Teen shot on South Side


15-year old Curtrell Mcbride was shot and remained hospitalized in critical condition Saturday.

Chicago Police say the incident happened at approximately 4 p.m. Friday. One officer on the scene told ABC7 a teenage boy was shot twice. He said, however, that he did not think anyone was killed. Police and Chicago Housing Authority officials were on the scene.

Police on the scene say that some kids were shooting at each other. They say they got the call that shots have been fired and responded immediately.

Cutrell McBride was taken to Northwestern Memorial Hospital.

The CPS student who attends Phillips High School sophomore was shot in the upper left chest and hand, according to police.

Within hours of the shooting, ministers arrived on scene to pray with residents.

The boy's one-time little league coach said he is a good ball player.

"He played little league baseball on our team, the Ida B. Wells Bluejays, a very good ball player, shortstop, pitcher, really good hitteR. We won a couple of city championships with him playing on our team. So I hope he's all right," said Bernard Clark.

A Chicago Housing Authority spokesperson says the boy was shot on the fifth floor of the building and went to the ground floor for help. CHA say he is not a resident of the building.

Residents in Chicago's South Side neighborhoods describe the ongoing gun violence as a crisis. On Friday night in the Roseland community, Ceasefire activists are fighting back by talking with teenagers.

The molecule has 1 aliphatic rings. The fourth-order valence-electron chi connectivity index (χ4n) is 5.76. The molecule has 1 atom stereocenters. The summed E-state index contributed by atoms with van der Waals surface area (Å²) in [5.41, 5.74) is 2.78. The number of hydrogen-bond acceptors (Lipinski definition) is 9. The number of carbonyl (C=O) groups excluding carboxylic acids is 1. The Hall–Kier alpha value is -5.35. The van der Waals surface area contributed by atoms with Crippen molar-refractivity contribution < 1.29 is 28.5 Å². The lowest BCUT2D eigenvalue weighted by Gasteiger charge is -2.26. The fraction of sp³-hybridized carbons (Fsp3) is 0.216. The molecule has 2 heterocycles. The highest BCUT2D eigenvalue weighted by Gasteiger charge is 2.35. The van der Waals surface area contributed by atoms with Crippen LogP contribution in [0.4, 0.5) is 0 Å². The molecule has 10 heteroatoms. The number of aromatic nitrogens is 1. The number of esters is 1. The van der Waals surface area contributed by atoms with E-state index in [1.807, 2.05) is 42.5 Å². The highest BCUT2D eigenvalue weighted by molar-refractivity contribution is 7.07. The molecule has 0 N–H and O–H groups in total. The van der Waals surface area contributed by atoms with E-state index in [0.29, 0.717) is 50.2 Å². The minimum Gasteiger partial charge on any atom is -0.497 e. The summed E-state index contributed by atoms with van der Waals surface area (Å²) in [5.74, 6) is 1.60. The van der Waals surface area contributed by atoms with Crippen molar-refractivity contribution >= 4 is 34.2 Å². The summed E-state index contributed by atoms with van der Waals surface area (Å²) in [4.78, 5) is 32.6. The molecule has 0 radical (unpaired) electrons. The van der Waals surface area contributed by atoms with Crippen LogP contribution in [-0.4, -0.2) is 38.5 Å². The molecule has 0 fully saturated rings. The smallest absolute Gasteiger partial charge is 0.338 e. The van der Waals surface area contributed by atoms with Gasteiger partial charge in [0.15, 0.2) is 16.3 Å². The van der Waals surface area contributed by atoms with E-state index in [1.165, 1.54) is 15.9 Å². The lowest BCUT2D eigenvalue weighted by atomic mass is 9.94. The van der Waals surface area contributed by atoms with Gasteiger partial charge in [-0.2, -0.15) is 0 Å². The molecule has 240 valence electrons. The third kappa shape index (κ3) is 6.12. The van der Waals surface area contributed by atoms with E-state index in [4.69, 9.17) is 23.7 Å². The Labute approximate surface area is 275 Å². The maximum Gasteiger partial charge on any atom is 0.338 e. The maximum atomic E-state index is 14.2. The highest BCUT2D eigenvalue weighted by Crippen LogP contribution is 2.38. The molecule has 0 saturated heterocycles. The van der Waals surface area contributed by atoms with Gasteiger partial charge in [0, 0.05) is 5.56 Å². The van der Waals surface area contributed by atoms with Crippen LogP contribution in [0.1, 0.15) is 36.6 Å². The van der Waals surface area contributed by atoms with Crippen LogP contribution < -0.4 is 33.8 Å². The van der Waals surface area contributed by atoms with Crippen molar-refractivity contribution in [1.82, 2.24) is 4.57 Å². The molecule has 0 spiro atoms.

"We're going to be engaging the young people out here tonight, talking with them, be more proactive, ask them if there are any problems in the community, if there's any potential shootings they may know about to at least give us a chance to negotiate," said Bob Jackson, Roseland Ceasefire.

Some of the teenagers participating even know the boy who was shot Firday afternoon.

"The 15-year-old that got shot at the projects at 39th, he attends Phillips just like me, he's in one of my classes," said Ieisha Barry.

Representatives from Ceasefire - a group that lost its state funding last year - say they will continue to push on until the neighborhoods are safe. Meanwhile, teenagers say they are scared just to walk outside.

It could be me just walking down the street going to the store or something, or playing basketball like I always do, end up getting shot or something, or my friend, somebody real close to me," said Barry.

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